For the next few days, I will be reflecting on finding grace at the gym, specifically Abilene’s YMCA in Redbud Park.

Over the past several months, I have been trying to make it to the gym more regularly.

Though I have been a member of the Abilene YMCA for several years, I’ve only just recently started exercising there with any regularity.  When I first became a member I was surprised (even shocked) by the number of naked people I saw on a daily basis.  The locker room was full of men disporting in the altogether, not at all concerned with the fact that they were naked.  For all I know, many of them might not have even realized that they were unclothed.  The last time I had spent any significant time in a locker room was when I and my teammates were still emerging from the throes of puberty, that time when boys are convinced that no one could possibly be experiencing the same things that they are experiencing.  In light of the embarrassment inherent to this condition, all of us had concocted various byzantine methods of changing out of our workout clothes while revealing as little skin as possible.  So it was more than a little surprising that in this locker room experience, pretense was abandoned and people paraded around shamelessly (and pantslessly) for everyone to see.

While I was initially shocked by the overabundance of skin in the YMCA locker room, I have gradually gotten to a point where the predominance of nakedness doesn’t bother me a whole lot.  I’ve even found myself having long conversations with gentlemen who are wearing nothing but a smile (even though I continue to remain covered up, at least relative to my locker room counterparts).  I’ve been wondering about the reason for the shift in my perspective.  On one hand, I’ve probably become desensitized; when you walk into a room where more than half the people are in various states of undress, there is a point at which you will no longer be surprised by much of anything.  On the other hand, I wonder if I’m somehow getting in closer touch with my status as a creature of God.

Aren’t you glad this isn’t a picture of the YMCA men’s locker room?

Genesis tells us that when Adam and Eve disobey God’s commandment in the Garden of Eden, the first symptom of their disobedience is that they cover themselves.  While the text tells us that they hide “because they knew that they were naked,” it’s pretty clear that they cover themselves because they are ashamed.  They are afraid that the imperfections that they perceive somehow make them unworthy in the eyes of God.  What they forgot was that after God created them, God called them “good.”  God called them good in spite of their imperfections, in spite of their nakedness, and in spite of their disobedience.  In the same way, we must remember that we have been created by God and that God calls each and every one of us good in spite of our unfaithfulness, in spite of our perceived imperfections, and in spite of our shame.  We are called to recognize our identity as creatures of God; we are called to remember that even in our nakedness, God has called us “good.”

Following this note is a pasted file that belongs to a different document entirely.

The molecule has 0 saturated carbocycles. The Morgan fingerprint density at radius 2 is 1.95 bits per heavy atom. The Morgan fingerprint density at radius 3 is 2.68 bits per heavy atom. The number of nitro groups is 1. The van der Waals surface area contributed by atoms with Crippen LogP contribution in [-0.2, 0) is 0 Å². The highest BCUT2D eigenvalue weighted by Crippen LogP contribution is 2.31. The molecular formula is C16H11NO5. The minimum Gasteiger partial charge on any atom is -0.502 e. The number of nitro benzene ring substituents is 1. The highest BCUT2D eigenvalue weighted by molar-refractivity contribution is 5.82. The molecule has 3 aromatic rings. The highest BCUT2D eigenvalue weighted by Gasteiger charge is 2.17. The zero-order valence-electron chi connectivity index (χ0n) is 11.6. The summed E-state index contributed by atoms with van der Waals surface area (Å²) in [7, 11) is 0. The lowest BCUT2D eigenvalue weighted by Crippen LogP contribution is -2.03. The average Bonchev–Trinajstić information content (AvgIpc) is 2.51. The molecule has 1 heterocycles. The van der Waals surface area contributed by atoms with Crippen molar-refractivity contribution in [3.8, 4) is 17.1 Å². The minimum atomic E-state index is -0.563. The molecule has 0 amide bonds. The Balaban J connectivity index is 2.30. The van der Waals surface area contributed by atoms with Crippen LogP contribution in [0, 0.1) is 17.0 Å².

Today’s gospel reading for churches using the Revised Common Lectionary was John 4:5-42, one of the more titillating stories in the New Testament.  Believe it or not, the story of Jesus and the Samaritan woman at the well is filled with romantic tension.  For instance, John tells us that the two are meeting at Jacob’s well, a subtle reminder that Jacob first met his wife Rachel at a well in Genesis 29.  In the biblical idiom, “meeting a woman at the well” tends to have significant implications for single men.  Not only that, but in the first century, the phrase “living water” was euphemistically associated with certain aspects of an adult relationship (that’s as specific as I’m willing to get in this “PG” rated post).  With all of this in the background, I think we’re meant to read some innuendo into the interaction between Jesus and the Samaritan woman.